Central Irrigation Board of La Mancha Oriental: monitoring irrigation water consumption using satellite images

The Central Irrigation Board of La Mancha Oriental

The Júcar river flows through the territory of the autonomous communities of Castilla-La Mancha and Valencia, in the east of Spain.

In Eastern-La Mancha, the Central Irrigation Board of La Mancha Oriental (JCRMO) is mandated by the Júcar River Basin Authority to represent the interests of irrigators in the large aquifer “Mancha Oriental”, covering around 10.000 km2. The JCRMO ensures the sustainable management of the water resources -including groundwater- for irrigation and other purposes.

The challenge

Like the majority of semi-arid Mediterranean basins, the Júcar River Basin is often subject to drought and floods, making the balance between water supply and demand very fragile. In Eastern-La Mancha 40 years of increasing water demand for irrigation caused a drop in groundwater levels, threatening the conservation of the water resource of the aquifer. The JCRMO and the River Basin Authority were hence looking for cooperative solutions to regulate and to monitor water use sustainably.

“Member States shall implement the necessary measures to prevent deterioration of the status of all bodies of surface water (…)” EU Water Framework Directive 2000/60/EC

The solution

In order to facilitate efficient water monitoring, since 1998, the JCRMO, the Júcar River Basin Authority, the regional Government and the University of Castilla La Mancha, agreed to use information derived from satellite imagery to map the spatial distribution of land covers and uses in order to build a Geographic Information System. Moreover, since 2010, the JCRMO has been using time series of satellite images [12-14 images per year] provided by the EU GMES-funded project SIRIUS, to map and estimate irrigation water needs of cultivated plots according to precipitations, atmospheric demand and irrigation methods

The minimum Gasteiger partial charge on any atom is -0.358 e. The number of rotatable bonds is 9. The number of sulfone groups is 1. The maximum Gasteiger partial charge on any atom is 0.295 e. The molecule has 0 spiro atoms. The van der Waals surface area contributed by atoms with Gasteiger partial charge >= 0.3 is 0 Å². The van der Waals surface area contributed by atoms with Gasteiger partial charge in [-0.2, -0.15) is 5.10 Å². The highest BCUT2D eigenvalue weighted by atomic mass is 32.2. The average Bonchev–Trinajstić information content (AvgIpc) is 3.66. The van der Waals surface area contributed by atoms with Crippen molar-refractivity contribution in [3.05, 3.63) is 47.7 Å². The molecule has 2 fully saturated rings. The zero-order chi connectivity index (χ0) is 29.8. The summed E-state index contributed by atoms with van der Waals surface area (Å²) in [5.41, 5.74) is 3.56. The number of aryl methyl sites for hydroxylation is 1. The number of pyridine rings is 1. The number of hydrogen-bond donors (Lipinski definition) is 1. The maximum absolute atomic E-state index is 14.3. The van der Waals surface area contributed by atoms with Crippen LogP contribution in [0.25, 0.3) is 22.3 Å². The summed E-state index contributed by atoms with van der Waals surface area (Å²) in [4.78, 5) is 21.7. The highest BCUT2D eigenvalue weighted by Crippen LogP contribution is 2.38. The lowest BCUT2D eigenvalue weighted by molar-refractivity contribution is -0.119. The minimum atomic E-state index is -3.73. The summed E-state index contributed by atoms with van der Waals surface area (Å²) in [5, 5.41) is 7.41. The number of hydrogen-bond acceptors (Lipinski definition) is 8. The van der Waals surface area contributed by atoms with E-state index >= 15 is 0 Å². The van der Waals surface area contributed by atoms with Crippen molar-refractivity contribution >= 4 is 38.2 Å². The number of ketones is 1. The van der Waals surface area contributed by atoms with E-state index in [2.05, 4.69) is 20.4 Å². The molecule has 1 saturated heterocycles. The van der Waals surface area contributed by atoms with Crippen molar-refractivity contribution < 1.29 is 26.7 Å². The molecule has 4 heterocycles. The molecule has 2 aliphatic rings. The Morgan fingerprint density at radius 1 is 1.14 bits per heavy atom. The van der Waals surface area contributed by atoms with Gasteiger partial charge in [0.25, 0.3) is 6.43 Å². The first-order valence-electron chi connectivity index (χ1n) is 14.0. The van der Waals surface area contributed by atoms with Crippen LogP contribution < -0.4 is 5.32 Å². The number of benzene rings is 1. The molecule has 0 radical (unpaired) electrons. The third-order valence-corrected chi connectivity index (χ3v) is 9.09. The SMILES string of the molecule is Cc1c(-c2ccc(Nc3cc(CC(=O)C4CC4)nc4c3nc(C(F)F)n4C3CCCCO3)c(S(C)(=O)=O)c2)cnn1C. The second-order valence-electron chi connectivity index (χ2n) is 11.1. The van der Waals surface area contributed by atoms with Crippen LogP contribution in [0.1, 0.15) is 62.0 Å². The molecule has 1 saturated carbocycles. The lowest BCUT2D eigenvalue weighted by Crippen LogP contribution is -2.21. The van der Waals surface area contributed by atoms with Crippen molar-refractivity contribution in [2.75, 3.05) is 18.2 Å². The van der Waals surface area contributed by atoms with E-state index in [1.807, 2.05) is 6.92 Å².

The result

Satellite information is used to assign water abstraction rights to farmers, according to crops and field’s extension, and to monitor the enforcement of the Exploitation Plan of the Aquifer. Enforcement of the AEP is in fact key to ensure sustainability. Moreover, a web-GIS provides farmers with routine reports on irrigation needs. Thanks to these results, historical water rights were assigned on 95% of the territory, discouraging new non-authorised cultivations and allowing a recovery of groundwater levels in the last three humid years.

The classification process to identify irrigated areas based on satellite imagery has been recognised as evidence by the Spanish Supreme Court in 2012.

“The system based on satellite data allows for a more efficient use of this important resource, while enhancing transparency and participation.” Francisco Belmonte, President of the JCRMO.